I can only run 11 server based Virtual machines on my laptop, but all bar three of them are running SQL Server:
- 3 x VMs running SQL Server 2012 beta and the new AlwaysOn Cluster. Note one of these is running SQL Server 2012 on Windows Server Core
- 1 x VM running SQL Server 2012 the database engine plus 3 x instances of analysis services, master data services and data quality services not to mention SharePoint with Office Web Apps enabled.
- 1x Windows 7 VM with Office 2010, Visual Studio 2010 ultimate and all the System Center client tools, remote server administration tools
- 2 x System Center Service Manager 2012 beta VM’s one fore the service and one for the data warehouse
- 1 x VM for System Center Orchestrator 2012 RC
- 1 x VM for System Center Virtual Machine Manager 2012 RC together with then new System Center App Controller
- 1 x VM for System Center Operations Manager 2012 beta
- 1 x VM for Red Hat Linux
- 1 x VM as my domain controller and DHCP server
The limiting factor I face is RAM – the minimum memory requirements of many of the System Center tools limits what I can cram into to 16Gb, but dynamic memory is a great help here. Anyway it’s a fair increase over the four VM per server density that was discussed when Hyper-V came out. That ratio of virtual to physical can of course be pushed much harder on ‘proper servers’ designed for Hyper-V rather than my laptop mash-up. A good example of this was the labs run at various big events like the Microsoft Management Summit in May where they were able run 225VMs per host although with 128Gbs or RAM they would only be getting a basic 512Mb per machine.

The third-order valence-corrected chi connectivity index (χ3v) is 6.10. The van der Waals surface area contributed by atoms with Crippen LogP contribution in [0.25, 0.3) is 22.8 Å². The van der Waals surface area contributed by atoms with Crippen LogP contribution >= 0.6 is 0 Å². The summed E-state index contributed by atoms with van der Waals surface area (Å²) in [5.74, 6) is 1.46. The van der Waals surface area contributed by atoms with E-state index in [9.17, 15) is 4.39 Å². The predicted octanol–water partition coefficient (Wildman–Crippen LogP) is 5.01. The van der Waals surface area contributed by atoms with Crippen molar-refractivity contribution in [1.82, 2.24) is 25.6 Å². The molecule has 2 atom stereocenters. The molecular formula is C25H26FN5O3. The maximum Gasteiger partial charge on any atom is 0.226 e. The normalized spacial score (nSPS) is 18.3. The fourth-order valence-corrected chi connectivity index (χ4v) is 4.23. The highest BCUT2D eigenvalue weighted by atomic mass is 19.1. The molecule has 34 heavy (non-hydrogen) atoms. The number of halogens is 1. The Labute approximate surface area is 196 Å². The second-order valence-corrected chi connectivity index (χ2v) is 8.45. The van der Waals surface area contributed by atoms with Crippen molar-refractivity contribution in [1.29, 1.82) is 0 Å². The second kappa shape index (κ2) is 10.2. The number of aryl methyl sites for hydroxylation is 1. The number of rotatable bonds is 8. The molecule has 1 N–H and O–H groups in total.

However there is another way and that’s what Microsoft does in its newer data centres, like the one I visited last week. The whole data centre runs on a modified Hyper-V but what’s different is that there are thousands of low cost basic servers rather than hundreds of huge monsters. Blogging in more detail about how these work is more than my job’s worth so if you want to know more then the Global Infrastructure Services site is the place to go (there’s a video tour of one of the data centres here) . However what I can say is that all the lessons learnt from operating at this scale are then put into the next releases of Hyper-V and System Center, for example:
- the bare metal host provisioning in Virtual Machine Manager 2012
- the separation of duties in Virtual Machine Manager 2012 where the team who look after the physical servers don’t control the services that run on those servers, that’s down to the application teams.
- the integration of AVIcode into Operations Manager 2012 to understand what problems are affecting the applications themselves.
So if you want to get an idea of how to run a data centre at scale then you’ll want to spend your downtime over Christmas learning virtual Machine Manager either by watching the new content on the Microsoft Virtual Academy or by pulling down the Release candidate (which you can install or uses a preconfigured hyper-V virtual machine)